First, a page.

How Maine’s teacher pay raise bill could drive up local property taxes in three years

Two sponsors of L.D. 898, Maine’s teacher pay raise bill; Rep. David McCrea (D – Fort Fairfield), Sen. Rebecca Millett (D – Cumberland). Photos courtesy Maine Legislature website.

AUGUSTA – You would be hard pressed to find a lawmaker in Augusta who would tell you that all teachers make enough money, but lawmakers are split over how to fix it and some are deeply concerned about causing local property tax increases in the future.

Senator Rebecca Millett (D – Cumberland) is currently pushing a bill through the legislature that would immediately increase the minimum salary of Maine teachers from $30,000 to $40,000 per year and requires that after two years that teacher must receive an incremental pay increase that moves them above the minimum salary.

Millett’s bill would use state taxpayer dollars to fund the increase in teacher salaries for local school districts at 100% for the first year, 66% in the second year and 33% in the third year. That is where some lawmakers and others have concerns.

They say that this structure will leave local property taxpayers holding the bag for an increasingly large share of the bill each year after this year. Without a plan to fund the pay raises long-term, the raise will be great for the politicians to tout on the campaign trail next year, but will ultimately drive up property taxes, they say.

The Maine House and Senate have both approved the proposal, but in the House a roll call last Thursday fell mostly along party lines with two “Independent” lawmakers voting against the bill as well.

A fiscal note from the Legislature’s non-partisan office has now been attached to the bill that says, “Unless the required funding for fiscal year 2020-21 is approved and enacted by the 129th Legislature, either in the 2020-2021 biennial budget or other legislation, the full cost of this measure will be borne by SAU’s. For any future fiscal year that the State does not fund the additional cost of this minimum salary requirement SAU’s will be required to fund 100% of the cost.”

Of course, concern over potential friction between local property taxes and teacher salaries also has regional variations. A lawmaker who represents a school district that already pays teachers well above the average is much less likely to worry about driving up local property taxes than others.

Supporters of increasing teacher salaries point to the need to attract and retain high quality teachers in lower income districts and say a competitive statewide wage would greatly help in that pursuit.

Those who are skeptical point to the consequences of wage compression, which suggests that wages for all other teachers will have to rise to fairly compensate them above the new minimum salary, which will be increased by a whopping 33%.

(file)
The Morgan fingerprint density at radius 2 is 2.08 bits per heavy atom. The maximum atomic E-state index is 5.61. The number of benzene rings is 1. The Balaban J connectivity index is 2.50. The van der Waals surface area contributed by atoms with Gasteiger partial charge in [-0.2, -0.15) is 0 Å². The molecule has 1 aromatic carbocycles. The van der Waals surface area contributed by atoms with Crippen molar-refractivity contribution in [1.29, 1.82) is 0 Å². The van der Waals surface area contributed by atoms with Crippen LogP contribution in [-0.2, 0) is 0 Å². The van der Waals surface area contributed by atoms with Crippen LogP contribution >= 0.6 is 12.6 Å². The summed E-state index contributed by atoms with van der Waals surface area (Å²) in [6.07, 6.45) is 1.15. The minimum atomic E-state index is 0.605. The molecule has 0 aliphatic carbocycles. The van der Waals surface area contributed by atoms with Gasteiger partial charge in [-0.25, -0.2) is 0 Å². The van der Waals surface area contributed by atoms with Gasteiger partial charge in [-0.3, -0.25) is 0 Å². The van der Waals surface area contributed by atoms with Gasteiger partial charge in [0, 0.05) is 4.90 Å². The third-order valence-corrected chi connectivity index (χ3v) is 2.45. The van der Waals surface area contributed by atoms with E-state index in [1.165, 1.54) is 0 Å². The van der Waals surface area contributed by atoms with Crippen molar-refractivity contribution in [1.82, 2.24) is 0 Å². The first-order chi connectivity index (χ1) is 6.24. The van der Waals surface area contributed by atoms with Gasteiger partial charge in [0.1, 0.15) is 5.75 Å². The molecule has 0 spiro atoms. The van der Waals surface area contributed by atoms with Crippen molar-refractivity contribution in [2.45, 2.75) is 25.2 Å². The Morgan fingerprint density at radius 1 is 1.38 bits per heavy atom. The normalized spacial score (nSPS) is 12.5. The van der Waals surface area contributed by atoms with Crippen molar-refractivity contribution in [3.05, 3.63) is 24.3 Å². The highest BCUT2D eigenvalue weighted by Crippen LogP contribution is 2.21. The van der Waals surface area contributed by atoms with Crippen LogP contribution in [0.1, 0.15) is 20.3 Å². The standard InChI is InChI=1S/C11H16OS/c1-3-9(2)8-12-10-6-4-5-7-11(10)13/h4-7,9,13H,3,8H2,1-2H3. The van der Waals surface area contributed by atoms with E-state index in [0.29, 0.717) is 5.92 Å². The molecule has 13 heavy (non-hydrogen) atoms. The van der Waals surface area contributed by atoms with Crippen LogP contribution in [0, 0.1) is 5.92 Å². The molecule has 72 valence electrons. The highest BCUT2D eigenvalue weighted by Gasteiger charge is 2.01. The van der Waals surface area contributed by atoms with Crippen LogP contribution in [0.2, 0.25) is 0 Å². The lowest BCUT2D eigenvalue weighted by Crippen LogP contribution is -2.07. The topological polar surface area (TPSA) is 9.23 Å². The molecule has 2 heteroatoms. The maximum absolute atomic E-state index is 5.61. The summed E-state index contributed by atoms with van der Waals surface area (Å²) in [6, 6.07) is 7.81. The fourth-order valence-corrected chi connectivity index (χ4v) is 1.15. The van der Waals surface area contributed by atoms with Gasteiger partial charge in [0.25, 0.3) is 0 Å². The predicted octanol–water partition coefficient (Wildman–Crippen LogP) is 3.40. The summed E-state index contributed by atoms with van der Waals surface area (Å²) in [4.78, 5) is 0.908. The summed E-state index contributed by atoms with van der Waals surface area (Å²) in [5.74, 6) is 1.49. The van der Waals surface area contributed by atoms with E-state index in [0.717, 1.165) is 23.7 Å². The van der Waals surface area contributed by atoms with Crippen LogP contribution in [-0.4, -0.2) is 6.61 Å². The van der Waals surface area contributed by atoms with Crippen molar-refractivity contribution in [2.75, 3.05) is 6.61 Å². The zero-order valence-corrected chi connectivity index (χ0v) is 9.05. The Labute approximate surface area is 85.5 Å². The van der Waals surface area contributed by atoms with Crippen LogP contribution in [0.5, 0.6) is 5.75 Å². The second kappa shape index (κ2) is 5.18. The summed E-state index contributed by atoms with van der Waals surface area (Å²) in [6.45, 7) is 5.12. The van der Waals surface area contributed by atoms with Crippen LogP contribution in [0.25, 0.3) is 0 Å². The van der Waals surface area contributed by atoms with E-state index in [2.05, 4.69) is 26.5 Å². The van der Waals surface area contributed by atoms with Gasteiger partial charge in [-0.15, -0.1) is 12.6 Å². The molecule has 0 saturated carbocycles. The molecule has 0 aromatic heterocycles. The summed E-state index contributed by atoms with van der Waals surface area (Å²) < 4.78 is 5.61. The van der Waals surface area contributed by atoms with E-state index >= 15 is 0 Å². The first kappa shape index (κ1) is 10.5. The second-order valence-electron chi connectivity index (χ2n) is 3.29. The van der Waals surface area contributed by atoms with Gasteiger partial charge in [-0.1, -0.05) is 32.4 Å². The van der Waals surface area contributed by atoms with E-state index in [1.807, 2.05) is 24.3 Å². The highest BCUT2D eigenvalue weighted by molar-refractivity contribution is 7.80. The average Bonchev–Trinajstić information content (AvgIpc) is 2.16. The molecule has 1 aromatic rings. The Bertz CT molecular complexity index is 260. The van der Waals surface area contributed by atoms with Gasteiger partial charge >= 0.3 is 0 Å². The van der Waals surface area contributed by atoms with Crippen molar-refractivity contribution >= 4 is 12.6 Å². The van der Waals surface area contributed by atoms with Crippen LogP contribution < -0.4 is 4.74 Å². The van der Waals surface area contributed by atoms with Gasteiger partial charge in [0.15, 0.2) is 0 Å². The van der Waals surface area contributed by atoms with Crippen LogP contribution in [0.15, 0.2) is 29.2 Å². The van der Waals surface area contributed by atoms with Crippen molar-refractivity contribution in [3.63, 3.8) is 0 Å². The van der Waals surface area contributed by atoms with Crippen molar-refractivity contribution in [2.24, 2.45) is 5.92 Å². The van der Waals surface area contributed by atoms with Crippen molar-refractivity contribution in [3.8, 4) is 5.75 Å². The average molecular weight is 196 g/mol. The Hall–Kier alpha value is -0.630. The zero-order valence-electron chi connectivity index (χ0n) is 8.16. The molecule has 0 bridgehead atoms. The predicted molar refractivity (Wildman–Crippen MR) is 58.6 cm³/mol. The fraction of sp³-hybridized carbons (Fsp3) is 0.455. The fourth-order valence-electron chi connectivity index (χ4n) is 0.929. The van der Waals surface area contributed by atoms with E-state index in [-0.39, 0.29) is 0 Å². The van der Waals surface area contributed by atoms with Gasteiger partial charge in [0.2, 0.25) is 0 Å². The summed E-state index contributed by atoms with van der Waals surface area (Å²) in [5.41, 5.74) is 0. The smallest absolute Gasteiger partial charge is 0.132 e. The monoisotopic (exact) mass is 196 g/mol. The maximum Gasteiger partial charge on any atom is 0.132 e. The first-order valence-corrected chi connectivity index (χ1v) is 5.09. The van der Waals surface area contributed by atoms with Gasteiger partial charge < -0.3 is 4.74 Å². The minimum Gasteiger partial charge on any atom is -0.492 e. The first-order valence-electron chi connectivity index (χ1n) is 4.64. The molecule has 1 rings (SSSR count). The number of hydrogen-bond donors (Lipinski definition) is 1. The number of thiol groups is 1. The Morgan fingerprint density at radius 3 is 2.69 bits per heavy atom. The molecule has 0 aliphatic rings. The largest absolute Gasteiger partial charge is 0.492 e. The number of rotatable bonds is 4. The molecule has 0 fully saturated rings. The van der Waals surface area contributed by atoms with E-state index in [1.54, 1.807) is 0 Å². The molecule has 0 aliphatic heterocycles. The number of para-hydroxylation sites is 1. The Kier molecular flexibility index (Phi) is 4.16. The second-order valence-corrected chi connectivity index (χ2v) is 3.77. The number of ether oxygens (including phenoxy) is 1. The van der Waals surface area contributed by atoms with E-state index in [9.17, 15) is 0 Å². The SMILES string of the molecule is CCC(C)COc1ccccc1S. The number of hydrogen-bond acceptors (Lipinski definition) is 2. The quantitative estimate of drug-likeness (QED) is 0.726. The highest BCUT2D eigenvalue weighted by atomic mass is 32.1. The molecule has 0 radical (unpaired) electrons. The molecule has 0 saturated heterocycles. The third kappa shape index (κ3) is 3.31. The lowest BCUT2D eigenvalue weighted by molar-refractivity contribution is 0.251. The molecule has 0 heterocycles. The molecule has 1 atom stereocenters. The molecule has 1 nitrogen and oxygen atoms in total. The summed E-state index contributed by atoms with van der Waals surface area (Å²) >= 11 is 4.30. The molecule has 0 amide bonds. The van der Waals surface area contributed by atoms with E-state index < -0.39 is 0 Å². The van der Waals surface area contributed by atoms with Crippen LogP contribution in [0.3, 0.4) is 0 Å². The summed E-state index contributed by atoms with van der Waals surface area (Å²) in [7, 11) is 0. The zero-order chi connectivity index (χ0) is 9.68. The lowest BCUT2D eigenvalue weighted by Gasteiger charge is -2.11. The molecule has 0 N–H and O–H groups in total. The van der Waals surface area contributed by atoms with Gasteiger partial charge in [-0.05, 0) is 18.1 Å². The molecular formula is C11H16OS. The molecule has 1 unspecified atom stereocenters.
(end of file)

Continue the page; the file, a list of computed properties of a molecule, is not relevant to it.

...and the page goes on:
They worry that even if the state can afford such a large minimum teacher salary increase all at once, that in a few years all the additional pay raises that are required to compensate experienced teachers at a fair level above that new rate will cause costs to spiral out of control. Combined with a declining contribution from the state in the third year, and they say it could lead to spikes in local property taxes.

Still, it looks like Maine’s longstanding challenge of attracting and retaining high quality teachers is on the radar in Augusta. Now it falls on lawmakers in Augusta to find a way to pay for it, or to explain why they handed a huge bill to property taxpayers, who in some parts of the state say they can’t afford much more.

According to the Maine Department of Educations Data Warehouse, the average Maine classroom teacher salary is $52,829. Following are the average salaries for the various classifications of teachers in Maine, followed by the number (in parentheses) of those teachers Maine DOE says are employed in Maine’s public schools:

Classroom Teacher: $52,829 (12,039)
English Language Learner Teacher: $54,187 (147)
Gifted and Talented (GT) Teacher: $57,760 (73)
Literacy Specialist: $61,278 (147)
Special Education Teacher: $51,259 (2088)
Substitute Teacher – Longterm: $25,435 (28)
Title 1 Teacher: $54,751 (162)

The bill’s fiscal note also says that the cost to local school districts for teacher retirement contributions will rise by just over $400,000 in fiscal year 2020-21 and that cost will be paid by local school districts.

The proposal also calls for legislation to be passed by the legislature in the future to provide additional funding, but there is no guarantee that will happen.

You can read the original bill by clicking here.

You can read the bill’s fiscal note by clicking here.

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